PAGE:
Analee Gale

Study confirms disadvantage impacts the development of children

While a nationwide study has confirmed a fear we possessed, childhood disadvantage comes in many forms. Personal risk is just the tip of the iceberg.

 

 

A study involving more than 5,000 Australian children, conducted by RMIT University and Murdoch Children’s Research Institute has found that almost 30 per cent of our kids face developmental challenges in response to them experiencing some form of disadvantage.

Using data from the Longitudinal Study of Australia’s Children, researchers examined the affect on the development of literacy, numeracy and interpersonal and motor skills by exploring four specific types of disadvantage: geographic environment, health conditions, risk factor and sociodemographic factors.

What they discovered was that among those who had experienced disadvantage, 41 per cent were ranked in the bottom 15 per cent of NAPLAN numeracy and literacy test results.

Dr Hannah Badland is the co-author from the Healthy Liveable Cities Group. She believes there is a long-term impact on the development and health of children who reside in areas that fail to offer amenities such as libraries, playgrounds, parks, and good quality schools and other early learning facilities.

“When people hear the word ‘disadvantaged’ they often think about how wealthy someone is, how much power they have, how much prestige they have. For children, disadvantage manifests in the circumstances in which they live, learn and develop,” Ms Badland said.

She also explained that there appeared to be a widening gap over time, among children exposed to disadvantage in the neighbourhood environment, whereby their development inequities tended to increase based on their location of residence.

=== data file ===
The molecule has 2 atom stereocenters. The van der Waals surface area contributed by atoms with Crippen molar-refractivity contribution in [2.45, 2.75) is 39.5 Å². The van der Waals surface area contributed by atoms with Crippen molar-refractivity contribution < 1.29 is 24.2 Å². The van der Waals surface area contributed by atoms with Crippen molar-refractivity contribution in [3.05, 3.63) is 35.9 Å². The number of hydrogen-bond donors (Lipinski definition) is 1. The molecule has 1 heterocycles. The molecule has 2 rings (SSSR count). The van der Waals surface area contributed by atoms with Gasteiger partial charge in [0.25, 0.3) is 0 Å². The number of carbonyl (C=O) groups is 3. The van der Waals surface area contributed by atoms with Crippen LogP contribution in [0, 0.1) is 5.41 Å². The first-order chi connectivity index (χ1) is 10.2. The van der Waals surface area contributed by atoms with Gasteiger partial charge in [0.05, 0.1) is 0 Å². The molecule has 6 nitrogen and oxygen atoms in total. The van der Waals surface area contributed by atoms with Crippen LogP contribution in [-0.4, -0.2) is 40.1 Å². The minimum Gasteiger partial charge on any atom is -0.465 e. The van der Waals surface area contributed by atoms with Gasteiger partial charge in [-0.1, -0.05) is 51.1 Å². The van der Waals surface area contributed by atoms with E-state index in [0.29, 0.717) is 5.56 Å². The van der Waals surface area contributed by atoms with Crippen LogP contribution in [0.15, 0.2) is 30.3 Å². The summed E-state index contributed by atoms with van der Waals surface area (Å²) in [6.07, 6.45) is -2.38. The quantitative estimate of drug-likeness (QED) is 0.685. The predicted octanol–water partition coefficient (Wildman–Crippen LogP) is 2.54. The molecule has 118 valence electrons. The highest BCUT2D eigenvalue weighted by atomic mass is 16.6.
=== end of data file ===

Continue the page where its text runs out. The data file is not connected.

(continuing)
“Those who started out in the most advantaged neighbourhoods, became more advantaged over time; while those who started in most disadvantaged neighbourhoods became more disadvantaged.”

“The goods news is that it may be easier to change our neighbourhood environments,” she added. “Something as simple as building a library or safe open spaces all have excellent benefits for a child’s development.”

The Chief investigator at the Murdoch Children’s Research Institute, Professor Sharon Goldfeld, said these findings confirm the importance of sustained, evidence-based solutions to address childhood disadvantage.

“At a population level, successfully addressing all aspects of disadvantage in childhood could reduce poor developmental outcomes by as much as 70 per cent. A better understanding of how specific aspects of disadvantage relate to child development domains is necessary for greater precision in policy responses. “If we don’t take into account how disadvantage manifests and occurs over time, well-intended public health and public policy interventions to address inequities could be undermined,” she stated.

Analee Gale

Analee Gale is the Food & Health Editor of TBS. Previous to that, she was a freelance writer and editor who has spent so many decades writing about being food and fitness that she sometimes forgets to actually be fit (though she never ever forgets to eat food - hangry is a thing, you know!). Analee made a tree-change from the northern beaches of Sydney, so she now taps out tales from her base in a tiny coastal town in East Gippsland, Victoria.

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